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Tachycardia.

Problems:

Synonyms:—Synchopexia; rapid heart; tachycardia paroxysmalis.

Definition:—A condition of rapid heart action due either to paralysis of the vaso-motor nerves, which results in deficient control of the motor apparatus, through imperfect action of the vagus, or, to undue stimulation of the sympathetic, which results in exalted or increased nerve influence and consequent violent action.

Etiology:—The condition occurs independently of organic disease of the heart. It is functional in character, and usually reflex in its origin, following those conditions which irritate the nervous system, and which induce palpitation; chronic indigestion, or taking of too large a quantity of nitrogenous food, or use of tea, coffee and tobacco. It is not uncommon to hysterical women, and will occur as a result of extreme grief, or fright, anger, or other cause of agitation, and from protracted muscular exercise. Irritation of the genito-urinary organs or reproductive system are common causes, as it is apt to occur at the menopause, or in either sex, from masturbation. Disease of the medulla, or spinal cord, tumors, aneurisms, or other serious chronic lesions may exercise an exciting influence.

Symptomatology:—While the condition may be paroxysmal, and occur suddenly, similar to attacks of palpitation, it is much more apt to develop somewhat gradually, not being observed until the heart is beating regularly at from one hundred to perhaps one hundred and twenty pulsations per minute. In typical cases there are no intermissions, or remissions, for days at a time; often running into weeks, with no cessation of the regular rapid beating. There may be no pain, but a general precordial distress, or sense of oppression in the chest and an inclination to press upon the chest, or to hold it with the hands. There is increased weakness, with trembling of- the limbs, and, perhaps, ultimate prostration. Sooner or later, vertigo occurs with some nausea and perhaps vomiting, tennitus aureum and some disturbances of vision. The patient at first is anxious and soon becomes restless and greatly disturbed over the condition; in severe cases there is a sense of impending dissolution and fear, with rcmch pallor. In paroxysmal cases the pulse is apt to be more rapid than in the form above described. In these it may begin with a pulse rate of one hundred and fifty beats per minute, increased later to, perhaps, two hundred or more. The oppression of the chest induces difficult breathing, and there may be some cyanosis, although pallor is not uncommon. Patients suffering from anemia or chlorosis are more liable to attacks of the paroxysmal form of the disease. In those cases resulting from overstimulation of the sympathetic, the pulse is small, hard, and inclined to be wiry and steadily rapid. In cases where paralysis of the vagus is the cause the pulse is small, easily compressible, rapid, and often very feeble, many times scarcely distinguishable. This condition is not necessarily accompanied with palpitation. It is often the case that the patient will describe a sensation of slowness of the heart action in tachycardia while by actual count it may be beating two hundred beats per minute.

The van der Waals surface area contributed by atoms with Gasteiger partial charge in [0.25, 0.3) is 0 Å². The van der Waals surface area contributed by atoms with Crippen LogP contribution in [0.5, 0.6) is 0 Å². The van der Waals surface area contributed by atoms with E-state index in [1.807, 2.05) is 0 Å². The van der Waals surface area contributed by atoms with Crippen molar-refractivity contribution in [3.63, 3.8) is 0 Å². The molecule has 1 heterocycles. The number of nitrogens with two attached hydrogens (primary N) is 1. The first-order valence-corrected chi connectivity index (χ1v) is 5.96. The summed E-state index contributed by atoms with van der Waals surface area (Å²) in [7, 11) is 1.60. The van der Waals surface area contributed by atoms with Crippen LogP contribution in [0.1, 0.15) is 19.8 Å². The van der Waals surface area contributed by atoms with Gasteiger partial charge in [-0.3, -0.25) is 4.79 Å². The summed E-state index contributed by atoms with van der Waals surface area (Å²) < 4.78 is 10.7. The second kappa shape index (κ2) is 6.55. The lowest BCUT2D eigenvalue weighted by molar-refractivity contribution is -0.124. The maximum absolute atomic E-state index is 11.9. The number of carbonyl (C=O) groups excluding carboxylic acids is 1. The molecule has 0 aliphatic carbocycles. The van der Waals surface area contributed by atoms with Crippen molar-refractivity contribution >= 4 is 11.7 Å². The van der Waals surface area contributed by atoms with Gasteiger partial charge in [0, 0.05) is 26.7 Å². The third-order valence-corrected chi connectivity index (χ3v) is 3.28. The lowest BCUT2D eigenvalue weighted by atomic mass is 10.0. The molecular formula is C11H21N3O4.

Prognosis:—The condition is not necessarily a serious one. It may disappear spontaneously when the cause of its occurrence is removed, with no permanent impairment of the health or changes in the heart structure. In other cases, where the cause is not well defined, or remains undiscovered, the condition may last for several years. Death occurs from complications.

Treatment:—General attention to those conditions which induce tachycardia must be conducted in like manner to that suggested for palpitation. The two conditions, however, must, in direct treatment, have careful consideration. Those resulting from paralysis and deficient nerve action must be treated with stimulants and tonics; while those induced by sthenia, by undue stimulation, or exalted nerve action, must be treated by sedatives. I treated at one time a case of tachycardia in a hysterical young woman, in otherwise excellent health, strong, active and vigorous, in which the regular uniform pulsation at one hundred and forty beats per minute continued for eighteen months, and did not materially interfere with her daily occupation. In prescribing cactus for this case, it exercised its characteristic tonic and stimulating action and it thus increased the condition, although the dose given was small. It became necessary to put the patient upon gelsemium, an active nerve sedative, and the bromids. This class of patients will stand aconite and veratrum in physiological doses for protracted periods, if the appetite and digestion remain undisturbed. I have a case under observation at the present time in which there is exaltation of nerve force, the patient being strong and vigorous, in which this class of remedies is prescribed with satisfactory results. Where there is deficiency of nerve force that class of heart remedies which increase the strength of the nervous system and improve its nutrition must be selected. This class of cases will stand some stimulation also. Cactus will work nicely here, and small doses of nux vomica, or the strychnin arsenate, in frequently repeated doses of about 1/134 of a grain may be given. Those measures suggested for palpitation, with weakness, are applicable in this case and need not be reiterated in detail.


The Eclectic Practice of Medicine with especial reference to the Treatment of Disease, 1910, was written by Finley Ellingwood, M.D.



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